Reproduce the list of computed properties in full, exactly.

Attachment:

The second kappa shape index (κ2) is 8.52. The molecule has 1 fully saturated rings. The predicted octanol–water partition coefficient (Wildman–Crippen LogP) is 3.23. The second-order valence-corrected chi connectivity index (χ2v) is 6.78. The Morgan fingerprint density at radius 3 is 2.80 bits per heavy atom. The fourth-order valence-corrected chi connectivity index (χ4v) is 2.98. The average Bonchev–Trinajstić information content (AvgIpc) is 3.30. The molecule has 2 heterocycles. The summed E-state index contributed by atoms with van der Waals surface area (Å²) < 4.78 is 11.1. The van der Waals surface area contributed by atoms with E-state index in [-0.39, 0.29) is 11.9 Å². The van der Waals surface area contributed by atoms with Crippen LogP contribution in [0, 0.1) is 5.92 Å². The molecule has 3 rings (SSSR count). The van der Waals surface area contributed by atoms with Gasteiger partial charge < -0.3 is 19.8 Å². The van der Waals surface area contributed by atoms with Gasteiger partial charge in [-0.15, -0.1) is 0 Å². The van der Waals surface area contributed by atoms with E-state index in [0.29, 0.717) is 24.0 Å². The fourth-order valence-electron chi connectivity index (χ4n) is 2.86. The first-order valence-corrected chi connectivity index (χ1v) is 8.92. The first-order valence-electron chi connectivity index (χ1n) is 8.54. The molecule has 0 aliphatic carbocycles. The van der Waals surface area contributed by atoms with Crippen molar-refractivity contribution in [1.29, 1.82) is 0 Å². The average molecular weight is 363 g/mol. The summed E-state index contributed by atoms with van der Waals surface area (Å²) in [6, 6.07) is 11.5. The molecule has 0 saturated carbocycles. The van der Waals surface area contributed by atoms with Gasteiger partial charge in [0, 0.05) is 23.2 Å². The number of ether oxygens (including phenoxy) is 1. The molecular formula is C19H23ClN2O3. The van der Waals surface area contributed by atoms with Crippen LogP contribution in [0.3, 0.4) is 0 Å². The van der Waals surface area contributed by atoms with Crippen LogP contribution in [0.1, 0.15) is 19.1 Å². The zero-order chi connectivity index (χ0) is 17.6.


The second kappa shape index (κ2) is 8.52. The molecule has 1 fully saturated rings. The predicted octanol–water partition coefficient (Wildman–Crippen LogP) is 3.23. The second-order valence-corrected chi connectivity index (χ2v) is 6.78. The Morgan fingerprint density at radius 3 is 2.80 bits per heavy atom. The fourth-order valence-corrected chi connectivity index (χ4v) is 2.98. The average Bonchev–Trinajstić information content (AvgIpc) is 3.30. The molecule has 2 heterocycles. The summed E-state index contributed by atoms with van der Waals surface area (Å²) < 4.78 is 11.1. The van der Waals surface area contributed by atoms with E-state index in [-0.39, 0.29) is 11.9 Å². The van der Waals surface area contributed by atoms with Crippen LogP contribution in [0, 0.1) is 5.92 Å². The molecule has 3 rings (SSSR count). The van der Waals surface area contributed by atoms with Gasteiger partial charge < -0.3 is 19.8 Å². The van der Waals surface area contributed by atoms with Gasteiger partial charge in [-0.15, -0.1) is 0 Å². The van der Waals surface area contributed by atoms with E-state index in [0.29, 0.717) is 24.0 Å². The fourth-order valence-electron chi connectivity index (χ4n) is 2.86. The first-order valence-corrected chi connectivity index (χ1v) is 8.92. The first-order valence-electron chi connectivity index (χ1n) is 8.54. The molecule has 0 aliphatic carbocycles. The van der Waals surface area contributed by atoms with Crippen molar-refractivity contribution in [1.29, 1.82) is 0 Å². The average molecular weight is 363 g/mol. The summed E-state index contributed by atoms with van der Waals surface area (Å²) in [6, 6.07) is 11.5. The molecule has 0 saturated carbocycles. The van der Waals surface area contributed by atoms with Gasteiger partial charge in [0, 0.05) is 23.2 Å². The number of ether oxygens (including phenoxy) is 1. The molecular formula is C19H23ClN2O3. The van der Waals surface area contributed by atoms with Crippen LogP contribution in [0.3, 0.4) is 0 Å². The van der Waals surface area contributed by atoms with Crippen LogP contribution in [0.1, 0.15) is 19.1 Å². The zero-order chi connectivity index (χ0) is 17.6.